Properly protect your Intellectual Property in preliminary discussions

30 Jun 2014
It is usual for parties who are considering entering into a business relationship or collaboration to put a Non Disclosure Agreement (NDA) in place to ensure the information and ideas they each disclose remains confidential and to prohibit the other party from using it for their own purposes ahead of entering into a full contract.

However, some NDAs may not be properly protect your intellectual property rights (IPRs). IP owners (such as franchisors, rights holders or software licensors) face the risk that potential business partners in foreign jurisdictions may, often when discussion have broken down, attempt to apply for trade marks or IPRs in respect of the subject matter or project under discussion.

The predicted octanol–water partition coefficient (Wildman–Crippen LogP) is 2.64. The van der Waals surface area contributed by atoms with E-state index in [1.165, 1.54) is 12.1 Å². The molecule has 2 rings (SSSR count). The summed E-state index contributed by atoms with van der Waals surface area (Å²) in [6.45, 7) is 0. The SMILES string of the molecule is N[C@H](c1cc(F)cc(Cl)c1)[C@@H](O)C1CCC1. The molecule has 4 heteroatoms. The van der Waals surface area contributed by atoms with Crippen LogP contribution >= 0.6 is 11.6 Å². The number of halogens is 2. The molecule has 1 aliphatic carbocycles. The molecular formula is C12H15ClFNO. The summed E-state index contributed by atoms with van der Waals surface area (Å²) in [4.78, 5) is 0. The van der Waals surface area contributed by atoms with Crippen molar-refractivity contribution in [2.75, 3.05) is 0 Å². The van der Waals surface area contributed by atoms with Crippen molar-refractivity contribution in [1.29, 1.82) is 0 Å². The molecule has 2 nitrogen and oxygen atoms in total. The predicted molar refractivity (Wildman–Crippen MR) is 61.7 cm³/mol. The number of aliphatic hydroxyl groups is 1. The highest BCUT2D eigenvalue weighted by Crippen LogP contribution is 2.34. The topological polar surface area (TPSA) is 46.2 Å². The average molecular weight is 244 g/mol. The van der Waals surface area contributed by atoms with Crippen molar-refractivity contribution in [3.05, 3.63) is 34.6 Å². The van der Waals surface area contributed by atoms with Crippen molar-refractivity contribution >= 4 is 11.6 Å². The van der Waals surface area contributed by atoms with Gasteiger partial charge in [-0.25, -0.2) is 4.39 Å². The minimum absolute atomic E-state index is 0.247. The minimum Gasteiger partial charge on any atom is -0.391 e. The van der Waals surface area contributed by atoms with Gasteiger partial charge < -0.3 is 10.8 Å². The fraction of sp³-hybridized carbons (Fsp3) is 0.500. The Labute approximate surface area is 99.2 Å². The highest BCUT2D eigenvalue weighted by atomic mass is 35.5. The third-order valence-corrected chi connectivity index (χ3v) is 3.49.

We recommend that an NDA should always contain:

  • a provision stating that nothing in the NDA grants the recipient party an express or implied licence in any patent, trade mark, copyright or other IPRs;
  • an acknowledgement from the recipient that all existing and future IPRs in the information disclosed remain the exclusive property of the party which disclosed it;
  • a restriction on the recipient applying for or obtaining any intellectual property protection in respect of the information disclosed; and
  • a statement that all IPRs relating to any drawings, document and work carried out by the recipient using the disclosed IP will belong to and vest in the discloser and a requirement for the recipient to do anything necessary to enable the IP owner to obtain, defend or enforce its rights in such output.